DNA database for dogs in German town

by Darren Jamieson on January 31, 2009

In typical German fashion, the town of Volkach is being exceptionally well organised when it comes to the town’s canine inhabitants. Officials in the town are set to commence DNA testing all of the dogs so that they can track which animals are guilty of fouling the streets, or more accurately, which dog owners are guilty of not cleaning up after their dogs.

There are 420 registered dogs in the small German town, and they are all to be tested with either saliva or fur samples, to be added to the database.

The mayor of Volkach, Peter Kornell, stated:

Unfortunately, we have to do it voluntarily because there is nothing in the constitution about a dog DNA databank being enforceable. But we are proceeding and hope to log every pooch.

Any person who has trodden in their muck because their owners were too lazy or indifferent to clean up after them will know how distasteful and infuriating it is. So we aim to end it.

The plan is being discussed in February and the mayor hopes that the estimated cost of £78,000 won’t put off council officials from green lighting the plan. In addition to the DNS testing, they’re also hoping to employ a full time dog warden who will match up dog mess with the culprit, and their owner.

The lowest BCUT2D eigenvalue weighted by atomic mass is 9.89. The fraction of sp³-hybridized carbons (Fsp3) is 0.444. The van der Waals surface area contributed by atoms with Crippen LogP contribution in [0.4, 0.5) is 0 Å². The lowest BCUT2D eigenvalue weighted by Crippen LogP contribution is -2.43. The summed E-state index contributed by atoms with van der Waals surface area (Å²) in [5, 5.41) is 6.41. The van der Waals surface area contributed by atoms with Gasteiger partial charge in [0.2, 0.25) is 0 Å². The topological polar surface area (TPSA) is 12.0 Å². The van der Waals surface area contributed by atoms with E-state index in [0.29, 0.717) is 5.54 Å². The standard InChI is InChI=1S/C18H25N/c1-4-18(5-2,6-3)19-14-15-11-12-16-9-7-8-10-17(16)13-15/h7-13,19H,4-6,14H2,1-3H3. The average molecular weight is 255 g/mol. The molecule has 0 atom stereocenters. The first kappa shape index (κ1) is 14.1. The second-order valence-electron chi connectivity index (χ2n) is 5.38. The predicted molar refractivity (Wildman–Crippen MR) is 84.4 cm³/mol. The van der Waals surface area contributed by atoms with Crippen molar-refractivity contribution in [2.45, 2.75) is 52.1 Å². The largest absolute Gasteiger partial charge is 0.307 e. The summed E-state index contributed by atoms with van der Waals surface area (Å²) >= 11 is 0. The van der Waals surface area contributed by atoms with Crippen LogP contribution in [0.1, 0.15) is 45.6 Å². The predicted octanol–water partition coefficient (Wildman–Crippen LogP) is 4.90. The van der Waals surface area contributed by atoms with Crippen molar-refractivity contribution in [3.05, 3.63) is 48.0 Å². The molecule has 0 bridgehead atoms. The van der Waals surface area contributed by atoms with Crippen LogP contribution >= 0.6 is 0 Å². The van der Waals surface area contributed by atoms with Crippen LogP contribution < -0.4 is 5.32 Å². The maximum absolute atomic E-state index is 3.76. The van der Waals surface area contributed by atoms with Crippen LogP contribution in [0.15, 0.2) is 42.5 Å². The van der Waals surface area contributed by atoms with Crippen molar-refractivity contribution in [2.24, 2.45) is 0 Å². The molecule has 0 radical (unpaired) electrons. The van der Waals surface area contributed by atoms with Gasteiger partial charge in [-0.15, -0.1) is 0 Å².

Berlin has long been asking for a similar scheme to combat the city’s dog fouling problem, but the economic mess that Berlin is currently facing makes its battle against dog mess unlikely.

Even though it is illegal in Germany for dog owners to allow their dogs to foul public areas, it is one law that the usual law abiding Germans seem only too happy to flout.

The whole of Germany is awaiting the results of the DNA testing in Volkach, and if successful could be rolled out across the country.

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